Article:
Farewell to “Lucy”

The field of paleoanthropology and the evolution of man is more fraught with controversy among its proponents than probably any other field of evolutionary studies. The majority of paleoanthropologists believe that Australopithecus afarensis is on the main evolutionary line (or very close to it) heading toward modern humans.

Three Israeli scientists have reported in the most recent issue of the Proceedings of the National Academy of Science1 that Au. afarensis may not be our ancestor at all. It all hinges on the jaw of these creatures (pardon the pun). Alas, Au. afarensis has a lower jaw bone (mandible) that closely resembles that of a gorilla—not that of a human or even a chimp. The scientists conclude that this “cast[s] doubt on the role of Au. afarensis as a modern human ancestor.”

This should not come as a huge surprise, since even Donald Johanson, the discoverer of the first Au. afarensis “Lucy,” conceded that its V-shaped mandible was very ape-like, and certainly nothing like that of a human.2

The human evolution scenario will continue to change regularly; only the confidence that man did evolve from apes will go unchanged.

The part of the mandible that sweeps up from the angle of the jaw and hinges with the skull is known as the “ramus.” In all primates, the superior end of the ramus ends in two processes: the more anterior coronoid process (which attaches to the temporalis, a chewing muscle), and the posterior condylar process (which articulates with a shallow socket in the base of the skull). The two processes are separated by an indentation of the ramus known as the “mandibular notch.”

The shape of the ramus is species-specific among certain groups of primates. The human ramus is similar to that of a chimp and orangutan, as well as that of several other primates, while that of Au. afarensis is similar to gorillas. In the case of humans and many other primates, the coronoid process of the ramus is relatively slender (particularly at its tip), shorter in height than the condylar process, and the two processes are separated by a deep mandibular notch. The mandibular ramus of Au. afarensis, however, is similar to the gorilla in that the coronoid process is broad out to its tip and is separated from the condylar process with a shallow mandibular notch.

The authors focus on the presumed evolutionary implications of the shape of the coronoid process, but its shape tells us less about evolution than about the function of this bony process. Gorillas have massive temporalis muscles giving them a very powerful chewing force. The strong pulling force of this large muscle on the coronoid process to which it is attached results in a massive development of this bony attachment. One must assume that Au. afarensis also had a large temporalis muscle and engaged in some heavy chewing.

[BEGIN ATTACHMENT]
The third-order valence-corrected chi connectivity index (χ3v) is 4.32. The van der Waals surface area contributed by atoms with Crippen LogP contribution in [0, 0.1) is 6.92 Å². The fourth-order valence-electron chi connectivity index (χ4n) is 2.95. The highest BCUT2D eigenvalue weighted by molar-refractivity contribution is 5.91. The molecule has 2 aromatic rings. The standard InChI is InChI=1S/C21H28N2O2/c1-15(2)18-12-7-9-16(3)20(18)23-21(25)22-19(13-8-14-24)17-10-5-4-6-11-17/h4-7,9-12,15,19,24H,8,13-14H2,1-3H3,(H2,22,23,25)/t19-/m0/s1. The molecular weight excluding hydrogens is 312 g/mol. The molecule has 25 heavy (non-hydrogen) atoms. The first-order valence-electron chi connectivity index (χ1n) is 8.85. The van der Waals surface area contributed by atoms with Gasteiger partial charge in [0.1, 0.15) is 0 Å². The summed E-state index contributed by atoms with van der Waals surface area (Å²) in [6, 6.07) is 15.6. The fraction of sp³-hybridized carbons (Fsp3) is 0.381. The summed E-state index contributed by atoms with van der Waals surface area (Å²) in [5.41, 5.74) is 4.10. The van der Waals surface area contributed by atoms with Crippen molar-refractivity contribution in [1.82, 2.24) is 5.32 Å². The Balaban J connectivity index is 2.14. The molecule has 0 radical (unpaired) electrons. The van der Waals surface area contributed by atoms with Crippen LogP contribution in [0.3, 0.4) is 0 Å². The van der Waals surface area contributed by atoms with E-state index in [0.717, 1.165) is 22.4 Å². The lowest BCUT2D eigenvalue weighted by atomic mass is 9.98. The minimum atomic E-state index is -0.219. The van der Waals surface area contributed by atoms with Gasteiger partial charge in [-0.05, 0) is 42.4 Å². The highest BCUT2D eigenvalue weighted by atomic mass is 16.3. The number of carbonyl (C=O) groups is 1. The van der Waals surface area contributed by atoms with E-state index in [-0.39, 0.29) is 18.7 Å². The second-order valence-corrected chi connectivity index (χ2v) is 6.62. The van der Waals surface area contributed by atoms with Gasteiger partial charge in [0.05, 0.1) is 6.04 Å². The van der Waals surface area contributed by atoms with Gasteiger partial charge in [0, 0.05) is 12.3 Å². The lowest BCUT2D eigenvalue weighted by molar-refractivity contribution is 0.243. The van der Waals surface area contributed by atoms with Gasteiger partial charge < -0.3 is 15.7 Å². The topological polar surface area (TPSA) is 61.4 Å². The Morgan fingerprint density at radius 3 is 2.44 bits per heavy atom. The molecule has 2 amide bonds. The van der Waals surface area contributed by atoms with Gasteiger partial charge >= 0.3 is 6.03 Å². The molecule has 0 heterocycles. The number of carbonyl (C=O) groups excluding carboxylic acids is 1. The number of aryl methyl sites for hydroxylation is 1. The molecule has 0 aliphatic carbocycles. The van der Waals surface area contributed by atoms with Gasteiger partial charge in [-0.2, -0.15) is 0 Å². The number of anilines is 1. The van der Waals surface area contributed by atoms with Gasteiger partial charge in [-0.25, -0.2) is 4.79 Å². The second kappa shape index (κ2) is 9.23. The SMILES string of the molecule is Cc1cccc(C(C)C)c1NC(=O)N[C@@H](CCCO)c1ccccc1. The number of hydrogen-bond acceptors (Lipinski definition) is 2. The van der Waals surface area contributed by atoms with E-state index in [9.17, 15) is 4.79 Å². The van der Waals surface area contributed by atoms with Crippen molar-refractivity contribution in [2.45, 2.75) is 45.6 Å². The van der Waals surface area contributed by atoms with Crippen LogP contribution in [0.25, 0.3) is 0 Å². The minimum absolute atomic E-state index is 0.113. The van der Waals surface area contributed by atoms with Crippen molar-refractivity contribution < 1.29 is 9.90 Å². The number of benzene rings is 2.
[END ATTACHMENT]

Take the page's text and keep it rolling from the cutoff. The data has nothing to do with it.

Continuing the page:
Much is made of the similarity of mandibular ramus of the human and chimp because it supports the purported close evolutionary relationship of humans and chimps. But this is not compelling because many other more distantly “related” primates also have a mandibular ramus similar to humans.

Of interest is the observation that the mandibular ramus of Au. afarensis closely resembles that of the primate fossil Au. boisei as well as that of the gorilla. Although Au. boisei is not currently considered to be an ancestor of man, it once was considered to be ancestral under a different name.

Louis Leakey first made his reputation with the discovery of “Zinjanthropus,” commonly known as “East Africa Man” or “Nutcracker Man.” In the 60s and 70s, many school children memorized the names of this ape as a “known ancestor” of man. Zinjanthropus is essentially the same primate later known as Au. boisei. None of these robust australopithecines are now considered to be ancestral to man.

So it appears that Au. afarensis (“Lucy”) joins Au. boisei as a non-ancestor of man. One wonders what they will now do with the Laetoli footprints that are generally believed by evolutionists to have been made by Au. afarensis and also serve as compelling proof that “Lucy” walked upright and was a human ancestor.

We may be certain that the human evolution scenario will continue to change regularly; only the confidence that man did evolve from apes will go unchanged. As the evolutionist Michael Lemonick said in an article in Time magazine3 titled “How Man Began”: “The only certainty in this data-poor, imagination-rich, endlessly fascinating field is that there are plenty of surprises left to come.” The question is if there is any real empirical science left to come in this data-poor, imagination-rich field of evolutionary speculation.


  1. April 17, 2007, Vol. 104, pp. 6568-6572.
  2. Johanson & Edey, Lucy: The Beginnings of Humankind, Simon & Shuster 1981, p. 258.
  3. March 14, 1994.


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